c = {100k | k = 1, 2, …, 10}

Part 4

Once participants observe the signal, they update their beliefs in Part 4, analogous to the task in Part 2.

After subjects finish Part 1-4, I elicit risk preferences, demographics, external instrumentality, and stereotype questions.

Sample Size and Costs

Based on previous pilots, the sample would need roughly 1500 subjects to have enough variation in the exogenously assigned costs for both Costly and Compulsory treatments to have comparable sub-samples.

The overall cost of the experiment should equate to:

Average cost per subject = $2.80 ($7.63/hr) x 1.33(Prolific fee) = $3.56
1500 x $3.56 = $5340.00 or £3827.45

References

Bénabou, R., & Tirole, J. (2002). Self-confidence and personal motivation. The quarterly journal of economics, 117 (3), 871-915.

Bénabou, R., & Tirole, J. (2011). Identity, morals, and taboos: Beliefs as assets. The Quarterly Journal of Economics, 126 (2), 805-855.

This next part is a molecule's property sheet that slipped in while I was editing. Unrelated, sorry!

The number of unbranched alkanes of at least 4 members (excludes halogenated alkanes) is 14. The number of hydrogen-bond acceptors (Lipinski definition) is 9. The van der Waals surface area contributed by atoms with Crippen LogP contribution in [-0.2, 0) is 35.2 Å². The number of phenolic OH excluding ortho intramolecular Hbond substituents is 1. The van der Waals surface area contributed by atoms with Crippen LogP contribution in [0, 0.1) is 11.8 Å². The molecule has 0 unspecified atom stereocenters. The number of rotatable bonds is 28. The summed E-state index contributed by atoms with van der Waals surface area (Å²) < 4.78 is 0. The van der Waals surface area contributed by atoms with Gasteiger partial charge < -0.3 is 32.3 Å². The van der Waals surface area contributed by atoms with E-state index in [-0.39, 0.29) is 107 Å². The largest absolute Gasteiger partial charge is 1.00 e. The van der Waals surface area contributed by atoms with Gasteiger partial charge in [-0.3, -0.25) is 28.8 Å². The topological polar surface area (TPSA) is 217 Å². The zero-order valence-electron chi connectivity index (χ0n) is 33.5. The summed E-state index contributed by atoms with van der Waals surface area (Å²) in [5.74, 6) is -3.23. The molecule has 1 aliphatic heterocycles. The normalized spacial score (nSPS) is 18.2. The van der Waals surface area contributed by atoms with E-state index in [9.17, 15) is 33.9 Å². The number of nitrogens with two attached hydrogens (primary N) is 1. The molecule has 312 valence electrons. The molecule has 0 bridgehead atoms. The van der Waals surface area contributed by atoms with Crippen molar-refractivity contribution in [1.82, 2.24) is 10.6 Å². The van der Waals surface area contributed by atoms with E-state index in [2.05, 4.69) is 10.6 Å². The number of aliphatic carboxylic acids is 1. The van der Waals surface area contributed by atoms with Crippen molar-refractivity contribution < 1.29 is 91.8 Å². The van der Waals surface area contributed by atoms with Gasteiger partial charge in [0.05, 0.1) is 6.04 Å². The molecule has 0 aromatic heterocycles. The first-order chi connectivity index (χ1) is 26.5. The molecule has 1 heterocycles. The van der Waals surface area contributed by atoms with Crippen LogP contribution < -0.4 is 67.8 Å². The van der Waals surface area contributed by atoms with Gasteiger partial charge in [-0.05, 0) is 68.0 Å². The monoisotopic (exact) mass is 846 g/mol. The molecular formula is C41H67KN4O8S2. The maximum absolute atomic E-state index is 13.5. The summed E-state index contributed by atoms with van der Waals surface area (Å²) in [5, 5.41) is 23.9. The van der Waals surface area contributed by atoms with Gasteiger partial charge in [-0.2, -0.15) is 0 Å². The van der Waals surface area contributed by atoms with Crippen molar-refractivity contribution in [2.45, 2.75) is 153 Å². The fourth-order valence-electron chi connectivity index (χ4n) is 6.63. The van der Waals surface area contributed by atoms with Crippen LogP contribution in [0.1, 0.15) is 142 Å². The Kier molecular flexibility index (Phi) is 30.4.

Brunnermeier, M. K., & Parker, J. A. (2005). Optimal expectations. American Economic Review, 95 (4), 1092-1118.

Coffman, K., Collis, M., & Kulkarni, L. (2019). Stereotypes and belief updating. Harvard Business School.

Eil, D., & Rao, J. M. (2011). The good news-bad news effect: asymmetric processing of objective information about yourself. American Economic Journal: Microeconomics, 3 (2), 114-38.

Exley, C. L., & Kessler, J. B. (2019). The gender gap in self-promotion (No. w26345). National Bureau of Economic Research.

Eyster, E. (2002). Rationalizing the past: A taste for consistency. Nuffield College Mimeograph.

Köszegi, B. (2006). Ego utility, overconfidence, and task choice. Journal of the European Economic Association, 4 (4), 673-707.

Robalo, P., & Sayag, R. (2018). Paying is believing: The effect of costly information on Bayesian updating. Journal of Economic Behavior & Organization, 156, 114-125.

Thaler, R. (1980). Toward a positive theory of consumer choice. Journal of economic behavior & organization, 1 (1), 39-60.

Pre-Registration

A pre-analysis will be available shortly at AsPredicted. I will comment on this post or edit the original with the relevant link when completed.

Open Science

All data and code files will be available after successful publication in an open-access peer-reviewed general-interest economics journal. Specifically, I will host all relevant data and code on the publishing platform and my website.

Ethics

This study is approved by the University of Exeter Business School (UEBS) IRB. The document showing proof will be attached: click here.